A regular appearance in Southern cuisine, gizzards serve as an economical source of protein. Like other organ meats, gizzards should make up only a small part of your diet due to their cholesterol content, advises the Franklin Institute. However, consuming gizzards in moderation offers a range of health benefits, because they provide several nutrients needed for good health.
Gizzards -- of both the turkey and chicken variety -- serve as excellent sources of protein. Consuming 4 ounces of chicken gizzards boosts your protein intake by 20 grams, while an equivalent serving of turkey gizzard boasts 21 grams. Your body digests protein, breaking it down into individual amino acids, and then uses amino acids to maintain your tissues, including your lean muscle tissue. Getting enough protein in your diet helps you look your best by maintaining healthy hair and skin, promotes healthy blood circulation and also allows your cells to make enzymes they need to function.
Reach for gizzards as a rich source of iron. Turkey gizzard contains 3.2 milligrams of iron per 4-ounce portion -- 40 percent of the recommended daily intake for men and 18 percent for women, according to the Institute of Medicine. An equivalent portion of chicken gizzards contains slightly less iron, at 2.8 milligrams per serving. Iron boosts the production of ATP, a source of energy for your tissues, and boosts white blood cell function so that you can fight off infection. Your body also uses iron to sense the level of oxygen present in your tissues, and relies on iron for oxygen transport and storage.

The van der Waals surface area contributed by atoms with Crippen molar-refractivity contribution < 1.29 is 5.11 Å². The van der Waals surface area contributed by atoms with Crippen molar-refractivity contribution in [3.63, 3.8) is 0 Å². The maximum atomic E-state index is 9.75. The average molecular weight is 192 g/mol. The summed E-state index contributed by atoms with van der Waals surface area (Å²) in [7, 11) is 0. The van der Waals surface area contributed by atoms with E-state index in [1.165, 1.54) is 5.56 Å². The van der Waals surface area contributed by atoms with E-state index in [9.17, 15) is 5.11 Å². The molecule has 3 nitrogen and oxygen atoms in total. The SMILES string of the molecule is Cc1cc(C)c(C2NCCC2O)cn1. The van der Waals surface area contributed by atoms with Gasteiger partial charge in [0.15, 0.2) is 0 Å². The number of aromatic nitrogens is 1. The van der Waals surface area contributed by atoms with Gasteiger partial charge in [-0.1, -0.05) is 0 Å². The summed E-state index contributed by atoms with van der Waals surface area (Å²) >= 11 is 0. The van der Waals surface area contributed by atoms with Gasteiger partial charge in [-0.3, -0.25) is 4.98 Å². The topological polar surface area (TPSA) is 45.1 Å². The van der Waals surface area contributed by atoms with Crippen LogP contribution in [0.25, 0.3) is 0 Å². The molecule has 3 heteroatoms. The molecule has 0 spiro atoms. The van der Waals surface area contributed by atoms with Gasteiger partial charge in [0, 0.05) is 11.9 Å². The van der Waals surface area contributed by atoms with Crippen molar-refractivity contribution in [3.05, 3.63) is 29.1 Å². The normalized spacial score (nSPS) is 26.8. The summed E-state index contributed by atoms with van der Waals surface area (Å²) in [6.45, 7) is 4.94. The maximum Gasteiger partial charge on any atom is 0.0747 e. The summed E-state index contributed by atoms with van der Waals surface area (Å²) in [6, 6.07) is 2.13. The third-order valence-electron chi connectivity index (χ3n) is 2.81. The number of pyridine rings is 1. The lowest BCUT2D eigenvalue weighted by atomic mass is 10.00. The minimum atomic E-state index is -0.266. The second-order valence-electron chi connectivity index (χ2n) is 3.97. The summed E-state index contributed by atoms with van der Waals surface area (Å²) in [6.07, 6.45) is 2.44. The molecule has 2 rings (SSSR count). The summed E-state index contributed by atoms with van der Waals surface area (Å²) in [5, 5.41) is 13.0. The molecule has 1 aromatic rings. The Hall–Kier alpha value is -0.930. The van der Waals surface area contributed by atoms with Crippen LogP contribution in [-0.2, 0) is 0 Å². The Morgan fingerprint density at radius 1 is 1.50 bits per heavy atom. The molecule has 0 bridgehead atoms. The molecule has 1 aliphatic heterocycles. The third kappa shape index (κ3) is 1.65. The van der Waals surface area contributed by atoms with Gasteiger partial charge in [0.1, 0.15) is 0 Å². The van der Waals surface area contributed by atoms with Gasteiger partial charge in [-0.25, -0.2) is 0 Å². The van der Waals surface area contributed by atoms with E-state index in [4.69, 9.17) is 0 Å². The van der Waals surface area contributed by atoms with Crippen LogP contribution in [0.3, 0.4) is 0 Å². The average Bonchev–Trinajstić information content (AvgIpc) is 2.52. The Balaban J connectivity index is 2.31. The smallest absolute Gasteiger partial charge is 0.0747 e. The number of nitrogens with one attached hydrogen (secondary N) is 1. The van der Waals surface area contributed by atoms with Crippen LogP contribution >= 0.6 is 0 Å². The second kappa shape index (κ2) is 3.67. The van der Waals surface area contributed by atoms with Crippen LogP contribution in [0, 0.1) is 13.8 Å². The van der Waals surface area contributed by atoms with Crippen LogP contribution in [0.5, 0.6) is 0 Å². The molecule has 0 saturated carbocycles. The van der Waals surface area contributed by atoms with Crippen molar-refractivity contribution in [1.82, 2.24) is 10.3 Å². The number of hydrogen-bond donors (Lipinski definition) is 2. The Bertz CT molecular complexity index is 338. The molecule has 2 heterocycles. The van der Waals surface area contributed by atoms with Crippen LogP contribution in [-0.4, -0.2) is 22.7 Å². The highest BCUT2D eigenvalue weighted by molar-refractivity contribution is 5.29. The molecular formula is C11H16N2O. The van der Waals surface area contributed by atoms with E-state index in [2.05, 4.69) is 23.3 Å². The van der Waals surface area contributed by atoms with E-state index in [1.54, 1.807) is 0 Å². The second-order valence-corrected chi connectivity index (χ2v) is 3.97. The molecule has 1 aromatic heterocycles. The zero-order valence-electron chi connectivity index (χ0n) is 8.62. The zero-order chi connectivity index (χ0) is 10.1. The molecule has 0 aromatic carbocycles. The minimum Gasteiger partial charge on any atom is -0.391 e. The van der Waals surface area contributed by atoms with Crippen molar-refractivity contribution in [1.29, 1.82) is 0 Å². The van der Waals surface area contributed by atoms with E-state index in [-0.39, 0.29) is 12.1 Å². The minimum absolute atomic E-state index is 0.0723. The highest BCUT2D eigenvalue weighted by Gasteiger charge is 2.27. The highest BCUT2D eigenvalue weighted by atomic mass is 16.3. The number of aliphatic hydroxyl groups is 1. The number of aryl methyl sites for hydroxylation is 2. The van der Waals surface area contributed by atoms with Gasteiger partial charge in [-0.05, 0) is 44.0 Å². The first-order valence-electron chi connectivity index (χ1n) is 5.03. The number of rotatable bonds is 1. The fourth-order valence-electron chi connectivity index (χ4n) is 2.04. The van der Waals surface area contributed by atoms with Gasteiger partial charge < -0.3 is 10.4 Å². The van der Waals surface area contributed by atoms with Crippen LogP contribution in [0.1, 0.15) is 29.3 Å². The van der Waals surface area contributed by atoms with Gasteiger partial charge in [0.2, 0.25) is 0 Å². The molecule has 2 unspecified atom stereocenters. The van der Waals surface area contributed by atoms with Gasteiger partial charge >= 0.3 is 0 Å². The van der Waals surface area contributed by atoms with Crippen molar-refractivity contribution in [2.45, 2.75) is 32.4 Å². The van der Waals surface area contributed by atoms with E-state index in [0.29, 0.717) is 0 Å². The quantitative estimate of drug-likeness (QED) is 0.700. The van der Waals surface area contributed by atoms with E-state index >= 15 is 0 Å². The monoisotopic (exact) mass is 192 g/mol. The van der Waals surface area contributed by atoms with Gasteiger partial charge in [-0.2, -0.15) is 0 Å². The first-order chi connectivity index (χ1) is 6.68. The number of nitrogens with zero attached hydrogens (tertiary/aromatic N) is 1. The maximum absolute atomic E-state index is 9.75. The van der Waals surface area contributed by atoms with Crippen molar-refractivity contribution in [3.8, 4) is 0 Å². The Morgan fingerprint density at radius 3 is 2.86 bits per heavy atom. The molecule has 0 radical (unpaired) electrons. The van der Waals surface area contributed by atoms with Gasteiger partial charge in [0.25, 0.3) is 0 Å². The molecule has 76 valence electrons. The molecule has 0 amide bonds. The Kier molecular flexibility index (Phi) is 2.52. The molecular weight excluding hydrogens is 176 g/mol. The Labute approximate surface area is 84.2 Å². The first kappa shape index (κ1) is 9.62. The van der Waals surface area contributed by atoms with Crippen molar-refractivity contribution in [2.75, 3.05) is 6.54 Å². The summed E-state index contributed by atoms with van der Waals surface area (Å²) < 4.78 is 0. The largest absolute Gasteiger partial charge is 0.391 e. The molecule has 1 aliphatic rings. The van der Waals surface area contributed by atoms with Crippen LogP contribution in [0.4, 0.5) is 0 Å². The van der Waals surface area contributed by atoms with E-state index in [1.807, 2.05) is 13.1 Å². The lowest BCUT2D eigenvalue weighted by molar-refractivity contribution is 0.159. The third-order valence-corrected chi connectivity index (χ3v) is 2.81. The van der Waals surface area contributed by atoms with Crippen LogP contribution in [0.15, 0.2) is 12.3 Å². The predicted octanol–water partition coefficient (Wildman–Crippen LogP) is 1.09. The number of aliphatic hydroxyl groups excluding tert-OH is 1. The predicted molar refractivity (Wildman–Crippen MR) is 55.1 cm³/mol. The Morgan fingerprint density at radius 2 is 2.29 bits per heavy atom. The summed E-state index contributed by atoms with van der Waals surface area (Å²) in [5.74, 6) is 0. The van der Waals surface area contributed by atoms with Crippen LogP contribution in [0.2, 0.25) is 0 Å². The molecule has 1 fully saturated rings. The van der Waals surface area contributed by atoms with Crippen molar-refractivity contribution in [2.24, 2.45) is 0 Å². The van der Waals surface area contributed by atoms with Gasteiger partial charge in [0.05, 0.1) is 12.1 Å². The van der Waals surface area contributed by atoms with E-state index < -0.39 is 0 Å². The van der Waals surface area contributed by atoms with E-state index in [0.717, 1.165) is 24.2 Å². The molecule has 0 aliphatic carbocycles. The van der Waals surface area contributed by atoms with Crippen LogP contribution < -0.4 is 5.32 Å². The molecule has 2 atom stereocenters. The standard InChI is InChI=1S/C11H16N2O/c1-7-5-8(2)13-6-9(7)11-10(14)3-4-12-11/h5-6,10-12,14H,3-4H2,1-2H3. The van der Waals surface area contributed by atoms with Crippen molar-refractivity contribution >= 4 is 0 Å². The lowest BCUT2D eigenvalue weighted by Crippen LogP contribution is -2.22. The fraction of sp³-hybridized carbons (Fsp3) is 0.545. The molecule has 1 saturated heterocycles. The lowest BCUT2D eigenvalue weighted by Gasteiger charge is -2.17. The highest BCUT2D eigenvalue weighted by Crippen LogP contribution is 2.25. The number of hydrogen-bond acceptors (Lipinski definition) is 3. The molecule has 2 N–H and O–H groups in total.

Eating gizzards also helps you consume more selenium, a beneficial mineral. Selenium from your diet works together with other nutrients, including vitamin C, to provide antioxidant protection that shields your cells from damage. It also promotes healthy blood cell function, helps you synthesize thyroid hormones and supports muscle cell metabolism. A 4-ounce serving of turkey gizzard provides 33 micrograms of selenium, or 60 percent of your daily recommended intake, according to the Institute of Medicine. Chicken gizzards contain 29 micrograms of selenium per 4-ounce serving, or 53 percent of the selenium you need each day.
Incorporating gizzards into your diet also allows you to reap the benefits of their vitamin B-12 content. Your body uses vitamin B-12 to make red blood cells, the cell type tasked with circulating oxygen in your bloodstream. Vitamin B-12 also allows your cells to regulate gene activity and preserves nervous system function. Turkey gizzards contain much more vitamin B-12 than chicken gizzards -- 4.1 micrograms, compared to 1.4 micrograms. A single serving of turkey gizzards provides all the vitamin B-12 you need for the day, according to the Institute of Medicine, while chicken gizzards provide 58 percent of your daily intake requirement in a serving.
Consuming More Gizzards
Trim your gizzards of any visible fat, and saute them in olive oil and rosemary, adding your favorite vegetables to the skillet for a filling meal. Use chopped sauteed gizzard to add protein to vegetable soups, or bake gizzards, carrots, sweet potatoes and parsnips for a healthful stew suitable for cooler weather.
- Franklin Institute: Heart Diet Hints
- USDA National Nutrient Database: Chicken, Gizzard, All Classes, Raw
- USDA National Nutrient Database: Turkey, Gizzard, All Classes, Raw
- Iowa State University Extension: Protein
- Linus Pauling Institute: Iron
- Linus Pauling Institute: Selenium
- Linus Pauling Institute: Vitamin B-12
Sylvie Tremblay holds a Master of Science in molecular and cellular biology and has years of experience as a cancer researcher and neuroscientist. Based in Ontario, Canada, Tremblay is an experienced journalist and blogger specializing in nutrition, fitness, lifestyle, health and biotechnology, as well as real estate, agriculture and clean tech.